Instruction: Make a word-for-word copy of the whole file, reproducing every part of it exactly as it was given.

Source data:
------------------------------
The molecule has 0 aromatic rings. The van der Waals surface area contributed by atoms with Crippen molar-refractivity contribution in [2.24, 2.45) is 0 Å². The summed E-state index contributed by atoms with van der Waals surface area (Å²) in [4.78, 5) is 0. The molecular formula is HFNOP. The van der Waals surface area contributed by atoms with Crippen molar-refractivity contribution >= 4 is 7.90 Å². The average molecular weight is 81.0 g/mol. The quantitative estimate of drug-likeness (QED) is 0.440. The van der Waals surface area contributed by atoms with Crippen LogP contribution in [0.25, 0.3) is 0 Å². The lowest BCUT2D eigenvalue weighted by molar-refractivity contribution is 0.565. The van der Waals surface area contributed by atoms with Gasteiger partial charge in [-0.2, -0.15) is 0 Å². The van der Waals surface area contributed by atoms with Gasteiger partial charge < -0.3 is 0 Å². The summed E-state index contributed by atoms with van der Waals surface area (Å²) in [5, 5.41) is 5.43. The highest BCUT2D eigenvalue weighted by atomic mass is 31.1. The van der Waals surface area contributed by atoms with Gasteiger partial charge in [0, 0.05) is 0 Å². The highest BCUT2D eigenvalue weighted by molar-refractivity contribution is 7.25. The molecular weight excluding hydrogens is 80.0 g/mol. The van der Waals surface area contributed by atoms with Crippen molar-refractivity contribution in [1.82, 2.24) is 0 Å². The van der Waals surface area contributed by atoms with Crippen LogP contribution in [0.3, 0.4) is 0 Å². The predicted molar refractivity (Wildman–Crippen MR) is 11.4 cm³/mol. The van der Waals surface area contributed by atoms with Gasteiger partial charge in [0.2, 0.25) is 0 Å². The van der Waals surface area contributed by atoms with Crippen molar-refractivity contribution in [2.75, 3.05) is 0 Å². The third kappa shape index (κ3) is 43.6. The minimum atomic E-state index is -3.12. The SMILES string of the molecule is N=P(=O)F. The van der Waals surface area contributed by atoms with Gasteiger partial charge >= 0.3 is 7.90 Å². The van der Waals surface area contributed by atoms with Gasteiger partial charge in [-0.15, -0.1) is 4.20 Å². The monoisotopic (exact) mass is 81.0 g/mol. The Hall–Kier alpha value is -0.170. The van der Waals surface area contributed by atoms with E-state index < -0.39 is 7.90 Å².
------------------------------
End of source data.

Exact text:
The molecule has 0 aromatic rings. The van der Waals surface area contributed by atoms with Crippen molar-refractivity contribution in [2.24, 2.45) is 0 Å². The summed E-state index contributed by atoms with van der Waals surface area (Å²) in [4.78, 5) is 0. The molecular formula is HFNOP. The van der Waals surface area contributed by atoms with Crippen molar-refractivity contribution >= 4 is 7.90 Å². The average molecular weight is 81.0 g/mol. The quantitative estimate of drug-likeness (QED) is 0.440. The van der Waals surface area contributed by atoms with Crippen LogP contribution in [0.25, 0.3) is 0 Å². The lowest BCUT2D eigenvalue weighted by molar-refractivity contribution is 0.565. The van der Waals surface area contributed by atoms with Gasteiger partial charge in [-0.2, -0.15) is 0 Å². The van der Waals surface area contributed by atoms with Gasteiger partial charge < -0.3 is 0 Å². The summed E-state index contributed by atoms with van der Waals surface area (Å²) in [5, 5.41) is 5.43. The highest BCUT2D eigenvalue weighted by atomic mass is 31.1. The van der Waals surface area contributed by atoms with Gasteiger partial charge in [0, 0.05) is 0 Å². The highest BCUT2D eigenvalue weighted by molar-refractivity contribution is 7.25. The molecular weight excluding hydrogens is 80.0 g/mol. The van der Waals surface area contributed by atoms with Crippen molar-refractivity contribution in [1.82, 2.24) is 0 Å². The van der Waals surface area contributed by atoms with Crippen LogP contribution in [0.3, 0.4) is 0 Å². The predicted molar refractivity (Wildman–Crippen MR) is 11.4 cm³/mol. The van der Waals surface area contributed by atoms with Gasteiger partial charge in [0.2, 0.25) is 0 Å². The van der Waals surface area contributed by atoms with Crippen molar-refractivity contribution in [2.75, 3.05) is 0 Å². The third kappa shape index (κ3) is 43.6. The minimum atomic E-state index is -3.12. The SMILES string of the molecule is N=P(=O)F. The van der Waals surface area contributed by atoms with Gasteiger partial charge >= 0.3 is 7.90 Å². The van der Waals surface area contributed by atoms with Gasteiger partial charge in [-0.15, -0.1) is 4.20 Å². The monoisotopic (exact) mass is 81.0 g/mol. The Hall–Kier alpha value is -0.170. The van der Waals surface area contributed by atoms with E-state index < -0.39 is 7.90 Å².